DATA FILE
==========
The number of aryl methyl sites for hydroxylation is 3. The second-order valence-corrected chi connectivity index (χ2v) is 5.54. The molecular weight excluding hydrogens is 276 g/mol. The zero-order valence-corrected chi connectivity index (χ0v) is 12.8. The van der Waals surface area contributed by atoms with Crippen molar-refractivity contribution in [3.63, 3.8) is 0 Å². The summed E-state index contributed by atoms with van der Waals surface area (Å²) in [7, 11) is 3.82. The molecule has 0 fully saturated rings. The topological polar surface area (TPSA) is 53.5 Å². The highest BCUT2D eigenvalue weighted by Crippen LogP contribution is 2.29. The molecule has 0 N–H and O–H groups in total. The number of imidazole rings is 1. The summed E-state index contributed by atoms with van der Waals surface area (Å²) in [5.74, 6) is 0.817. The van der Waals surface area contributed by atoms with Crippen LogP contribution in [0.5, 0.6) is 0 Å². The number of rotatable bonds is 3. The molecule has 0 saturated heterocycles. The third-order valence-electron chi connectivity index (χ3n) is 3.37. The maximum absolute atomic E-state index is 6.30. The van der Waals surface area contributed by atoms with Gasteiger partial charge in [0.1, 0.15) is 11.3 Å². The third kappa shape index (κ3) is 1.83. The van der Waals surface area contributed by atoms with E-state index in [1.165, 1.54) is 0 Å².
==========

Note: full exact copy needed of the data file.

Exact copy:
The number of aryl methyl sites for hydroxylation is 3. The second-order valence-corrected chi connectivity index (χ2v) is 5.54. The molecular weight excluding hydrogens is 276 g/mol. The zero-order valence-corrected chi connectivity index (χ0v) is 12.8. The van der Waals surface area contributed by atoms with Crippen molar-refractivity contribution in [3.63, 3.8) is 0 Å². The summed E-state index contributed by atoms with van der Waals surface area (Å²) in [7, 11) is 3.82. The molecule has 0 fully saturated rings. The topological polar surface area (TPSA) is 53.5 Å². The highest BCUT2D eigenvalue weighted by Crippen LogP contribution is 2.29. The molecule has 0 N–H and O–H groups in total. The number of imidazole rings is 1. The summed E-state index contributed by atoms with van der Waals surface area (Å²) in [5.74, 6) is 0.817. The van der Waals surface area contributed by atoms with Crippen LogP contribution in [0.5, 0.6) is 0 Å². The number of rotatable bonds is 3. The molecule has 0 saturated heterocycles. The third-order valence-electron chi connectivity index (χ3n) is 3.37. The maximum absolute atomic E-state index is 6.30. The van der Waals surface area contributed by atoms with Gasteiger partial charge in [0.1, 0.15) is 11.3 Å². The third kappa shape index (κ3) is 1.83. The van der Waals surface area contributed by atoms with E-state index in [1.165, 1.54) is 0 Å².